that lead to farmer-acceptable erosion-control practices are needed. Much is
known about other causes of soil degradation; methods to quantify the state
and resilience of a system, and to ameliorate problems, are less well
PART 3: PREPROPOSAL GUIDELINES, FORMAT, EVALUATION CRITERIA
A funded proposal must present a team approach that comprehensively
addresses one or more constraints. Preproposals should thus be developed by
a team. However, to insure that meritorious ideas are not overlooked, the
SM-CRSP will also review single-component preproposals and, where
appropriate, advise those who submit such preproposals to contact related
teams to determine if a relationship can be established.
Preproposals must describe the development and delivery of products that
address one or more individual constraints. Because products must address
both the technical and socioeconomic issues relevant to a constraint, teams
are expected to employ a multidisciplinary approach. The primary terms of
reference for guiding proposal development and evaluation are listed below.
i Preproposals must clarify the mutual benefits to the U.S. and LDCs.
i Preproposals must address one or more of the strategic objectives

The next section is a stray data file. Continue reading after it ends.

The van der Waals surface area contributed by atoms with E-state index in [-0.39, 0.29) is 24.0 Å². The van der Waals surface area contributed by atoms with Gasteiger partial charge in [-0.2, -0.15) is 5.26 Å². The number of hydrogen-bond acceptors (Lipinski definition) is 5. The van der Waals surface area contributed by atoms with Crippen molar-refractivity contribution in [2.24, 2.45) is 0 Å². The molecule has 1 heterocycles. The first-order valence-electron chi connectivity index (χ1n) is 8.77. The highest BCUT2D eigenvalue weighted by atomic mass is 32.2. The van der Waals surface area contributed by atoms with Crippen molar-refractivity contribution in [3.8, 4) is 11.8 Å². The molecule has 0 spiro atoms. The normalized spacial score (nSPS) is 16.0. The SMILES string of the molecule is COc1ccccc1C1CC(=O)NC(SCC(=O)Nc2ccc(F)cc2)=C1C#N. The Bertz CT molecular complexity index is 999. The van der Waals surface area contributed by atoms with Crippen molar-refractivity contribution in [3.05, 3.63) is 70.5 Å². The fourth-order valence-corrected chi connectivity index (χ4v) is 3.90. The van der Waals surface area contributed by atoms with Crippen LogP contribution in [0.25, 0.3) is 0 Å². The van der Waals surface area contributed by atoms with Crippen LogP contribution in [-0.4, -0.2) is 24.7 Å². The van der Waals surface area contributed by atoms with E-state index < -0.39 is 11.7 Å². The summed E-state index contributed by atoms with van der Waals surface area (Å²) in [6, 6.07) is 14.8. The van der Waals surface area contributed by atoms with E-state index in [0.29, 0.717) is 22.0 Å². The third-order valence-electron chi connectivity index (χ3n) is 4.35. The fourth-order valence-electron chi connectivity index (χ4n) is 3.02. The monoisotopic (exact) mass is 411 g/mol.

identified by USAIDis Office of Agriculture and Food Security (AFS).
i Preproposals must demonstrate linkages with developing country
i Preproposals should clarify linkages with other CRSPs, IARCs, NGOs, PVOs,
and the private sector.
i Preproposals should clarify how the team will integrate developmental
research, strategic research, and outreach activities.
i Preproposals should describe how the proposed project will measure impact
relative to AFS objectives at the transfer-agent and ultimate-beneficiary
i Preference will be given to preproposals from teams that address the full
range of technical issues for one or more constraints and that offer a
management plan for integrating and disseminating information.
i Preference will be given to preproposals that aim to increase the